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Vitamin D during pregnancy and breastfeeding

Vitamin D is an important nutrient for our bodies and helps to support our immune system, healthy cell division, and bone health.

By Bio Island Nutrition Team

Vitamin D is an important nutrient for our bodies and helps to support our immune system, healthy cell division, and bone health. Vitamin D is especially important for women who are wanting to conceive, already pregnant, or breastfeeding. This is because vitamin D is important for optimal maternal, foetal, and child health.  Prevention of vitamin D deficiency during pregnancy is especially important as a deficiency in this nutrient has been associated with adverse health outcomes such as gestational diabetes, preeclampsia, and increased chance of caesarean section. In newborns, vitamin D deficiency may increase the chances of low birth weight, asthma, type 1 diabetes, neonatal rickets, and risk of neonatal hypocalcaemia.

The Australian Government National Health and Medical Research Council recommends that pregnant and lactating women aim for 5.0 µg (200IU) per day.  These guidelines are based on the rationale that the placental transfer of vitamin D from mother to foetus is too small to affect the mother’s vitamin D requirements. However, the current guidelines highlight the importance of preventing maternal deficiency of vitamin D as this can affect the growing baby.

The women who are most at risk of vitamin D deficiency during pregnancy and breastfeeding are those that do not receive adequate exposure to sunlight each day, women who have darker skin, and/or cover themselves for religious, cultural or lifestyle reasons. For at risk groups vitamin D supplementation of 10 µg (400IU) per day is recommended.  Taking a vitamin D supplement at the recommended doses has not been shown to have no harmful effects on mothers and their babies.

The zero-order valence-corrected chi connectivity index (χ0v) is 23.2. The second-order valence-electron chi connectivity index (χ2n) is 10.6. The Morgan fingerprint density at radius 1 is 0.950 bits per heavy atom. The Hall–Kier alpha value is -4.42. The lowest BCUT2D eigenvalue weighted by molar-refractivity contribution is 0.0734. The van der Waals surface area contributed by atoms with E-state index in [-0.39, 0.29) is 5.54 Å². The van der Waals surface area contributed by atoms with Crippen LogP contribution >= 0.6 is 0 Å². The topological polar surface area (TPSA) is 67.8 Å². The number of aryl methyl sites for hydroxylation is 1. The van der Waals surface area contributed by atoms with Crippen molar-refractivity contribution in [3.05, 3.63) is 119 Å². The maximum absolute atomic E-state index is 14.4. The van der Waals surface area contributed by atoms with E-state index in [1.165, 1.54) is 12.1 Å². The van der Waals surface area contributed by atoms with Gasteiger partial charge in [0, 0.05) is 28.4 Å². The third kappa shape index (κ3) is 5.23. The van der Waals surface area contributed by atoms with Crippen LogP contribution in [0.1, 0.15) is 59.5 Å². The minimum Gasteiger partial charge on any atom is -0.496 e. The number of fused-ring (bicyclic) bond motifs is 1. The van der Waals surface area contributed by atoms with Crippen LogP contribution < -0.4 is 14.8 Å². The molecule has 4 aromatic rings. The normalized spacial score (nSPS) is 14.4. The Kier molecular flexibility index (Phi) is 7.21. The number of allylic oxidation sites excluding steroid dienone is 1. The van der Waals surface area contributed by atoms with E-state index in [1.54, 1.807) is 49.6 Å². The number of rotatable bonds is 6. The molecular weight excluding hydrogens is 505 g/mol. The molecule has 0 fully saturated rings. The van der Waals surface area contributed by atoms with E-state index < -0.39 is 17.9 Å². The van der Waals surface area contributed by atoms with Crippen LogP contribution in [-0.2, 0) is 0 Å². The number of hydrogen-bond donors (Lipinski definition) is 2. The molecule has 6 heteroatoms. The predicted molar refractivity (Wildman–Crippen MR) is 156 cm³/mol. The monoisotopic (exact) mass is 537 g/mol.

Most prenatal vitamins include some vitamin D in the form of cholecalciferol or vitamin D3 although it is important to check the label as the amount varies between preparations. Currently in Australia it is not considered necessary for pregnant women to test their vitamin D levels before supplementation, but it is always a good idea to speak with your doctor if you have any concerns as it may be advisable to have a blood test before beginning supplementation.  

It is also important for pregnant and breastfeeding women to achieve adequate calcium intake along with vitamin D, as these two nutrients work synergistically together. Adequate calcium intake can be achieved by consuming 3 to 4 serves of dairy foods (or fortified alternatives) each day. If this is not possible there are prenatal supplements available for expectant mothers and you can discuss these with your doctor, midwife, or registered dietitian.

If a mother has sufficient vitamin D stores during pregnancy and breastfeeding, their baby will not usually require additional supplementation. However, some experts recommend that babies are supplemented with vitamin D drops during the first year if they are more at risk of vitamin D deficiency because the mother is deficient. Babies who are exclusively breastfed are also at more risk of deficiency as breastmilk does not contain sufficient vitamin D, unlike infant formula. Advice on supplementation for babies and children varies and it is important to speak with your doctor or midwife if you are considering supplements for your child.

This information does not take into account your personal situation and is general in nature. You should consider whether the information is appropriate for your needs and seek professional medical advice.

Always consult your healthcare professional before taking any supplements or if any concerns arise. Advise your doctor of any medicines you take during pregnancy, particularly in your first trimester. If you are concerned about the health of yourself or your baby, talk to your health practitioner.